Sharing economy. That sounds fancy, doesn’t it? Alas, it’s not. It’s the simple idea of sharing. It’s an age-old tradition that society would do well to reconsider, in my opinion.
Imagine, if you will, a suburban neighborhood. Every house on the block has a patch of lawn (or weeds) needing to be kept at a reasonable height, so every resident has a lawn mower to do the job. Each lawn mower comes out once every week—or every couple of weeks—during the summer months. When the lawn mower is not being used, it sits in the garage. What if, instead of each of us owning a lawnmower to the tune of hundreds of dollars a piece, we shared?
Makes sense, no?
Sharing items can save you money, reduce the environmental impacts of producing more than we really (truly) need, and free up some of your precious storage space. We’re seeing the sharing economy as a business model — Zipcar, Netflix, AirBnB — but the idea is something that can easily be incorporated to suit your specific needs. Call it a collaborative lifestyle.
Of course, there are things you wouldn’t want to share. You’re likely going to need your own broom daily. You probably don’t want to share your favorite cast iron pan. If you do a lot of building projects, it might make sense to have your own power tools. But there are a lot of things out there that we own and maintain and store but use just a fraction of the time.
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Consider these for a community sharing economy:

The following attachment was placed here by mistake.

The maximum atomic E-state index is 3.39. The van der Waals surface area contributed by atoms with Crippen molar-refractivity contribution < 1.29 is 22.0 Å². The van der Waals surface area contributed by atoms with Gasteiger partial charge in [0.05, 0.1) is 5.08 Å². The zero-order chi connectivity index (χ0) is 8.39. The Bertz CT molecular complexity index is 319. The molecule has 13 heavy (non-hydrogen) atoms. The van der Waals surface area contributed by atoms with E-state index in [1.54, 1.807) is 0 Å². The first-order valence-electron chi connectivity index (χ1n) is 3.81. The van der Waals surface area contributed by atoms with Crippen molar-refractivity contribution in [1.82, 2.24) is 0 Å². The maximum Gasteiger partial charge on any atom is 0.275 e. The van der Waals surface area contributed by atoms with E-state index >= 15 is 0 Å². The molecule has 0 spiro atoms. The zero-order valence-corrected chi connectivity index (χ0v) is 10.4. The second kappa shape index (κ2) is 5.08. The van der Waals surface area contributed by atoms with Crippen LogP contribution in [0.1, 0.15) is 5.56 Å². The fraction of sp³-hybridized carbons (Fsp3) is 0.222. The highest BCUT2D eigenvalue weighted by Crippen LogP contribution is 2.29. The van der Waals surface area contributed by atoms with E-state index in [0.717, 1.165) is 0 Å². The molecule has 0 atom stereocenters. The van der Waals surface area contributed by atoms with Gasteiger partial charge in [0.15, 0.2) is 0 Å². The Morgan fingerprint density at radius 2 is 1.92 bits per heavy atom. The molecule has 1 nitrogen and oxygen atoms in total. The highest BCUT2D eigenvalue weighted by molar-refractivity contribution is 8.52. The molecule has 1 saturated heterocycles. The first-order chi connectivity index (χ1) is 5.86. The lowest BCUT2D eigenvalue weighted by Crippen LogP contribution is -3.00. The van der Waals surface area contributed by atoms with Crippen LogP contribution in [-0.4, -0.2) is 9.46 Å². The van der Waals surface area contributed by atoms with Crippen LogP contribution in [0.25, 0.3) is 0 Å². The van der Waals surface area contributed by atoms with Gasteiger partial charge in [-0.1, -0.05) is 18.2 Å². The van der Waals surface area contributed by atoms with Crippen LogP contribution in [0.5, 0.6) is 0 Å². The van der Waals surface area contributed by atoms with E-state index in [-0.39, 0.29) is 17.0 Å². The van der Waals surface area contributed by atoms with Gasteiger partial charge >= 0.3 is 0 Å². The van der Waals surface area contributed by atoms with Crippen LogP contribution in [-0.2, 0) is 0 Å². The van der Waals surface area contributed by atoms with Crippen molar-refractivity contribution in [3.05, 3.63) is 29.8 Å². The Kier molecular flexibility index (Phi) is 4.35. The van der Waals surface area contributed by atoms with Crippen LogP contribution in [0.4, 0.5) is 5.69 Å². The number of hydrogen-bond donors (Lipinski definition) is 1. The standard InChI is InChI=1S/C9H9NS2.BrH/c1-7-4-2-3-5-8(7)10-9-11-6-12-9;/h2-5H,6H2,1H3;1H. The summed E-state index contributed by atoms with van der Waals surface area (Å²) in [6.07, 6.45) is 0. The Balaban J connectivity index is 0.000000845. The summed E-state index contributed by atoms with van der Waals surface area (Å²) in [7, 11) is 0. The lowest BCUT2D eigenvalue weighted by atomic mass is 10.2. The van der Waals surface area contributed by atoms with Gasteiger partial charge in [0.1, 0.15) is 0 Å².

- Canning equipment
- Camping gear
- Camp trailer/RV
- Lawn mower
- Weed eater/trimmers
- Power tools
- Books & movies
- Ski gear
- Paper shredder
- Musical instruments
- Sewing machine
- Party supplies
- Exercise equipment
- Special occasion clothing
- Utility trailer
- Folding tables/chairs
There are so many things that could be shared among several people – or a neighborhood – with very little inconvenience to users, and so many ways to do it. Years ago, I joined with two other families to purchase a rototiller. We split the cost and took turns using it.
I’ve loaned out my canning equipment, my dehydrator, and (in another time and place) my heavy snow boots that I used only rarely. For many of my friends, I maintain a “What’s mine is yours” attitude. On the flip side, over the years I’ve borrowed things like a chop saw, a window washing tool, a giant cooking pot, and an extension ladder.
Probably the simplest way to get started with collaborative consumption and to encourage others to “share” is to let your friends know what you’ve got to offer.
A sharing economy builds community
It just takes someone who will take the first step–unless you’re lucky enough to live in a community that already has a system for sharing set up!
If you live in a community that embraces a sharing economy, you might find yourself able to borrow garden or kitchen tools from a lending library, clothes from a clothing library, or books from an uber-local Little Free Library. (Great for residents who live some distance from a municipal library.)
Collaborative consumption as a community builder
Beyond the environmental impact and the cost savings of a sharing economy, though, think about the possibilities for community building.
Sure, there’s always going to be that one guy who doesn’t return things on time (or in one piece), but finding him and weeding him out is totally worth it in order to meet like-minded neighbors and create an ongoing sense of community that will extend beyond just sharing an item or two.
Excess veggies or eggs? Are you going to share those with complete strangers or people you’ve had the chance to meet? And when an emergency happens, knowing that your neighbors are keeping an eye out for you — or for that elderly neighbor who doesn’t get around so well — is golden.